I am a heavy Amazon user – hundreds of orders over the past 10 years — but looking at my account history I see no way to identify ones that were returns. Looking at ones that were, there is no indication of such.

    I think hubby needs to ask Amazon for a listing of these refunds, and then have a talk with wifey.

  26. Eyegor says:

    stop being so picky?

    I’ve been using Amazon for a very long time and have only rarely had to return items.

  27. sufreak says:

    I think there are some missing details here. How many things have been returned? I’ve returned plenty and have always had top notch service.
    Perhaps they were returned ‘worn once’ or something to that extent?

  28. Me - now with more humidity says:

    OP here… We’ve made other purchases in the past year (12 months) with no problems. The shoes were brand new, but did not fit properly when tried on, as women’s shoes sometimes do because of the way they are made, strap positions, etc. We paid return shipping on those. The other item was returned for very shoddy construction. All three returns were from Amazon merchants, not stocked by Amazon themselves. So for those of you on a blame-the-OP road, find an exit ramp and chill.

    • Craige says:

      To reiterate what everybody here is asking: How many things have you bought over the past year?

      You should be sending off an message to the supplied email to get a list of returns on your account. Calculate the percentage of returns vs retained purchases, and go from there. Perhaps this was a computer error, or perhaps it is just. You’ll only know by getting more information directly from Amazon.

      • Craige says:

        Actually, you should be getting a list of refunds, rather than returns.

        Basically, you want to get as much information from them regarding the problem. Get a list of “refunds” they have on your account, as well as the corresponding reasons.

      • Me - now with more humidity says:

        She doesn’t buy much from Amazon. It’s probably a percentage issue. I’ve made 25-30 purchases over the same period of time and never had a problem with 5 or 6 returns, refunds or exchanges.

        • GoldVRod says:

          Hate to break it to you – 25 items and 6 returns? That’s really, really high. A full quarter of the items you order you seem to have to return. A quarter?

          I’ve been an Amazon customer for ten years and have returned… drum roll… 3 items. Over a thousand orders and 3 items.

          You were right to be fired by Amazon.

          • rugman11 says:

            Yeah, I’m not a big Amazon user, but of my 50+ items I’ve never had a single return. The only problem I’ve ever had was when a shipment was lost (or misdirected) in transit. They sent out a new one and recalled the old package.

          • zippy says:

            Really. I’ve only had to return one item, and that was because it was the wrong item (I ordered colored socks, and they sent white). Returning that many items makes you a problem customer in my book (although I can’t be really mad at Amazon’s problem customers, cuz I buy the stuff they return for cheaper out of the “Warehouse Deals”).

          • George4478 says:

            That’s what I was thinking. I place around 100 orders a year and I can recall one return in the past 10 years. Returning 25% of your orders — that’s a high percentage.

          • MMD says:

            Did you order shoes that didn’t fit, though?

            Returns on clothing items sold online are inevitably going to be higher than on other types of goods. Especially womens’ clothing items/shoes, which are notoriously inconsistent in sizing.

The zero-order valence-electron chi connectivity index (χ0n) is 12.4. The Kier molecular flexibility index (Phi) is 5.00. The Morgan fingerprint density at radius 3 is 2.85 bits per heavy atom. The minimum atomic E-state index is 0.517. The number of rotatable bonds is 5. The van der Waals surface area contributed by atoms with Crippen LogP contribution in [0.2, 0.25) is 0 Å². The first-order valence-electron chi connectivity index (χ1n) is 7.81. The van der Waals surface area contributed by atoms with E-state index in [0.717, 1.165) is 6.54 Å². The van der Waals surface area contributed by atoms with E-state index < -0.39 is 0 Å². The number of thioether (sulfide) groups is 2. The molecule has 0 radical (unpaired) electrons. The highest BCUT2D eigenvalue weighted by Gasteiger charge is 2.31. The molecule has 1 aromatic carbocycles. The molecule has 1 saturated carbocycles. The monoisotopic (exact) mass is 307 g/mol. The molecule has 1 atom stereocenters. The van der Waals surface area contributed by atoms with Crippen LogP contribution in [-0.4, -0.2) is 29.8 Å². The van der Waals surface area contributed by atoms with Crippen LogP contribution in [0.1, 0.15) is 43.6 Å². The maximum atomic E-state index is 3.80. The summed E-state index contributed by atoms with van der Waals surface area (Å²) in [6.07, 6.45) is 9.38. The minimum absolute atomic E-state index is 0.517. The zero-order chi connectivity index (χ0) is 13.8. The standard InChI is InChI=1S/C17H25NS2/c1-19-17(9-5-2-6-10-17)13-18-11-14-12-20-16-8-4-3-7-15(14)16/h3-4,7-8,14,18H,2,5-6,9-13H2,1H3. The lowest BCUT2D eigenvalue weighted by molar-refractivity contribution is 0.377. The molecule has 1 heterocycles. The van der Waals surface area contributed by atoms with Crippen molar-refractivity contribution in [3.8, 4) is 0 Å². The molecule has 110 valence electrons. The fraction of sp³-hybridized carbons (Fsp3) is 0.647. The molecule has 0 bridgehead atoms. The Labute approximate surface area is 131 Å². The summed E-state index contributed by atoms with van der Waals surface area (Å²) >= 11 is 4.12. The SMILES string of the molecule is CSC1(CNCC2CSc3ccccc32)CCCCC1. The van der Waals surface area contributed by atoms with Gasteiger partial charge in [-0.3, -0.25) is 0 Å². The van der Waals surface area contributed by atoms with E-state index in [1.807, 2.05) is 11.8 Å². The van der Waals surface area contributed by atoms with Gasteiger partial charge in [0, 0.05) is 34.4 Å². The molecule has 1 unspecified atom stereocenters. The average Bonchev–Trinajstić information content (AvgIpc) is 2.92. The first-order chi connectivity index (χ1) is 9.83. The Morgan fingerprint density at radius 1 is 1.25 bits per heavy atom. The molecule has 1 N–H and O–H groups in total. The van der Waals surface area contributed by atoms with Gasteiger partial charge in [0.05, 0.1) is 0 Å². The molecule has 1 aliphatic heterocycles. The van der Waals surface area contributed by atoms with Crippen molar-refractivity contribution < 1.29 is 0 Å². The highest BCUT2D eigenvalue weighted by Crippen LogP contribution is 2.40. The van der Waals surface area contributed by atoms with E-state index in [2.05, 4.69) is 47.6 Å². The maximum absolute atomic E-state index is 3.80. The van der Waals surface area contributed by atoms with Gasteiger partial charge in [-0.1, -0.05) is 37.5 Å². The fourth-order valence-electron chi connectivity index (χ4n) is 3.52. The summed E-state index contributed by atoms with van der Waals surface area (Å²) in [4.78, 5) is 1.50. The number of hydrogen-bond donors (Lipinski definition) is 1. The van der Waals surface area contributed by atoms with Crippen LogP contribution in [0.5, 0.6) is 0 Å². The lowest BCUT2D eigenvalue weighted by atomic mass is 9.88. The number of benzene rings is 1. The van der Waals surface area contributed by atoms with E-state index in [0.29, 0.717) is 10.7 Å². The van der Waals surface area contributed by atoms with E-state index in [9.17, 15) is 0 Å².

Unless you’re the same *kind* of customer as the OP, you’re comparing apples and oranges – not helpful or relevant.

          • RedOryx says:

            Seriously. Especially since the OP says those purchases were made over the same period of time as his wife, so 1/4 of his purchases over the past year or so were returned.

            I’ve been on Amazon since 1999 and while I’m not a huge shopper, of my 50 or so purchases I’ve returned or exchanged …. 0. In fact, the only shipment I have ever had a problem with was lost in transit or some shit. USPS marked it as delivered but it never turned up. Amazon, being the awesome company they are, overnighted me a new copy free of charge.

        • Craige says:

          If she does have a high percentage of refunds, then I can’t say Amazons decision is unjust.

          What I recommend from here on is to make small finite purchases on your wife’s account – things that you wont have to return, or can eat the cost of if they don’t pan out. This should help get her ratio back on track and hopefully have this restriction removed; you may have to call Amazon directly for this down the road.

          For all other purchases, I would recommend doing them under your account (as you have implied that you and your wife both have separate accounts). If they need to be returned, Amazon will still honour the return as they normally would. However, don’t let your wife put your account into poor standing with an abundance of returns on it (which I don’t think she will. From the sounds of things, it’s simply a percentage game with Amazon, and *your* purchases should keep those in line).

    • CubeRat says:

      Fine, but Amazon has decided that you are not a customer that they wish to do business. I don’t think that they are being unreasonable, as they have told you in advance that “we’re unable to guarantee any further deliveries or compensate you for any additional problems with your shipments.”

      Your choices: shop elsewhere or buy from Amazon only stuff you would not return.

    • HogwartsProfessor says:

      Hmm…I’d try to get more info from Amazon, if you can. They have a secret phone number. If you sign in and go to the help page and click on Contact Us, there is a form to fill out for options, or you can call at 1-866-216-1072 from inside the US or 1-206-266-2992 from outside the US. I hope this number is still valid. If not you can try the other option. Once you fill out the form there is a button you can click to get a phone number, I think.